“Our minds automatically think of James Bond and silencers used by assassins to perpetuate evil deeds. That is not what this is about. Maybe this is something we should get to at another time. It would be a very good amendment for business owners here in Massachusetts where there is a company that manufactures these suppressors. This would be helpful to quiet the sound of those hunting or shooting activities so as to not bother those who do not enjoy hunting like we do,” Humason said.

Jim Wallace, the executive director of the Gun Owner’s Action League of Massachusetts, said he’s hopeful that the state will pass gun suppressor legislation once more people become educated about what suppressors do.

“With firearms there are so many myths out there about what guns can do and can’t do, and are and are not. Suppressors are the same way. It takes a lot of education,” Wallace said.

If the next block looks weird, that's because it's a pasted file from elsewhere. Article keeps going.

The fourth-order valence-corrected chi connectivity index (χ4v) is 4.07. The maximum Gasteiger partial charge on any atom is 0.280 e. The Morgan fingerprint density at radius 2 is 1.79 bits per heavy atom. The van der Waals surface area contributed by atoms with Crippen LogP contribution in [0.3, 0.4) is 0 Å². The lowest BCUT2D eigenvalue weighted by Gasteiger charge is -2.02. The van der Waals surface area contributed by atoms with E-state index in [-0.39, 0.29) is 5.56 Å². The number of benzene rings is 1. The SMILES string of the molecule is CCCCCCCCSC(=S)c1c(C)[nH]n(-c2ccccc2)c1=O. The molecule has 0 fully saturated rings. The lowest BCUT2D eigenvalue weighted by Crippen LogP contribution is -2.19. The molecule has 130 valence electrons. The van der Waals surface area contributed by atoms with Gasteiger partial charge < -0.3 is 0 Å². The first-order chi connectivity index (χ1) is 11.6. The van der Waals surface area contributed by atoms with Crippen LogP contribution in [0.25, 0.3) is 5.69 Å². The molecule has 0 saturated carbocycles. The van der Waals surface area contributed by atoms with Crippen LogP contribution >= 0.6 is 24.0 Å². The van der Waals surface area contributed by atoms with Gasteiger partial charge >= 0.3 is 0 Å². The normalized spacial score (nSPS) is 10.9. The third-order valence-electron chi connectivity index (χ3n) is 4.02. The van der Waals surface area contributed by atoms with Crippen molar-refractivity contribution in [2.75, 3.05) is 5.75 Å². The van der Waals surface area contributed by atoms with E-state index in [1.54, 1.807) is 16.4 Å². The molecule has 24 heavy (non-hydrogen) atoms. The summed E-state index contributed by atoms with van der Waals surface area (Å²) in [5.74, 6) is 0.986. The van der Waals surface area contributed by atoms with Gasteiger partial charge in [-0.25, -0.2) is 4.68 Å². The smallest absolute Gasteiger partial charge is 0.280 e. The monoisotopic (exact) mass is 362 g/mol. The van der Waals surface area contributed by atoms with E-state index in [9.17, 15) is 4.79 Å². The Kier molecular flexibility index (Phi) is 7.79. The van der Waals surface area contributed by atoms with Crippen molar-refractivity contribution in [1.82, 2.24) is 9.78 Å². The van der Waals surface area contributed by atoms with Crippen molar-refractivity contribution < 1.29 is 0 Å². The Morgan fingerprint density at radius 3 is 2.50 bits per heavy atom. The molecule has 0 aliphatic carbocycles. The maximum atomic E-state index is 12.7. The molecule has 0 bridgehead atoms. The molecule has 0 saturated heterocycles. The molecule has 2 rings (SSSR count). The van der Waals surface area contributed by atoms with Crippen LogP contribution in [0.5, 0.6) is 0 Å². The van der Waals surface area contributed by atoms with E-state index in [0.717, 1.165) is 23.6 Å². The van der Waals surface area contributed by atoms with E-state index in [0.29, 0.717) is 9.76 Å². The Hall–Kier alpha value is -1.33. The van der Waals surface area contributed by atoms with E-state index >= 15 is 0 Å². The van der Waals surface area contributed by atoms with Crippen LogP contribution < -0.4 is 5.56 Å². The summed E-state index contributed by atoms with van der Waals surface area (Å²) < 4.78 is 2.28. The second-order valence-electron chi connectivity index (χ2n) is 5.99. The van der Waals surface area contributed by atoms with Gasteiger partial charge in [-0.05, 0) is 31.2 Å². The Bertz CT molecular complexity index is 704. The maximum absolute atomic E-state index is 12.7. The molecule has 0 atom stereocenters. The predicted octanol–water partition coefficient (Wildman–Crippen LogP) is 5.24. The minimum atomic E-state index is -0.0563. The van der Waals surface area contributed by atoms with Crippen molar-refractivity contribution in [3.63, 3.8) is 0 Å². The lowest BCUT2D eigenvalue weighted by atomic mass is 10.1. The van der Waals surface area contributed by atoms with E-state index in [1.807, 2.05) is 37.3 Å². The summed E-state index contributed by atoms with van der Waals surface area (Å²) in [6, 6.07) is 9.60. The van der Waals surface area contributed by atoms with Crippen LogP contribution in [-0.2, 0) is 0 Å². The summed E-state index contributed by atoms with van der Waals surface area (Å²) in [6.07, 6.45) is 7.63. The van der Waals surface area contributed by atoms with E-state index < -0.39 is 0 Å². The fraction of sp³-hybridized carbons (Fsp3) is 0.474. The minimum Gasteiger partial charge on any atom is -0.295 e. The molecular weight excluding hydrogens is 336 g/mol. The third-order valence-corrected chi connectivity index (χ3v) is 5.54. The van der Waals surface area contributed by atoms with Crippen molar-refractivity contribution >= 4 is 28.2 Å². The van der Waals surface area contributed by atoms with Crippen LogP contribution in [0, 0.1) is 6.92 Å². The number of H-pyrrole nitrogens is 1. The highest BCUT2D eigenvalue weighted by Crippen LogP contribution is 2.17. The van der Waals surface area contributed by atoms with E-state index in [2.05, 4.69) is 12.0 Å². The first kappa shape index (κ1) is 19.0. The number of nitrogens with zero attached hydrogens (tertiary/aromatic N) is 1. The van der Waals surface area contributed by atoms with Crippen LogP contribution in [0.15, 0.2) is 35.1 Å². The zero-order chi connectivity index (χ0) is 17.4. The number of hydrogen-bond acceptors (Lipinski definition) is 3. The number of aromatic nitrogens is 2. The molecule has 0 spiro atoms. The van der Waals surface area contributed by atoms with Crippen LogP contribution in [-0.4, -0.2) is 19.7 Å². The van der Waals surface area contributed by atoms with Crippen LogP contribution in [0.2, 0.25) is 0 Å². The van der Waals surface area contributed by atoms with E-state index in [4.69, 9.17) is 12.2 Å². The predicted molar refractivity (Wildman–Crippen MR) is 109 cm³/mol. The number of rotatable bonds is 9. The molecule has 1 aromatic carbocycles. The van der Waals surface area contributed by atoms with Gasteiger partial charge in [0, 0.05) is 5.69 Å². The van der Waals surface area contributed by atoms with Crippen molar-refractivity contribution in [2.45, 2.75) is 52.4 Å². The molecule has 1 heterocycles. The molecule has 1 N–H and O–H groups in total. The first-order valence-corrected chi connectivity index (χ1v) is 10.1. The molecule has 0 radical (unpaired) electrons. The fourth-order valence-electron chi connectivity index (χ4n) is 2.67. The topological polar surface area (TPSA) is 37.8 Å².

Gun suppressors are already manufactured in the western part of the state by Yankee Hill Machine, a firearms manufacturer and dealer based in Florence, a village in the city of Northampton.

John Rosenthal, co-founder of Newton-based nonprofit Stop Handgun Violence, disagreed that suppressors are a boon for sportsmen. Instead, Rosenthal said, firearm suppressors make it easier to kill people in public.

“It’s harder to hear the shot and you can kill people in public without notice and Smith & Wesson is no different than Donald Trump, Jr. who is promoting his silencer company that he’s invested in. It’s all about making it easier to kill without being caught,” Rosenthal said. “A company that is in the business of making it easier for people to kill without getting caught is disgusting.”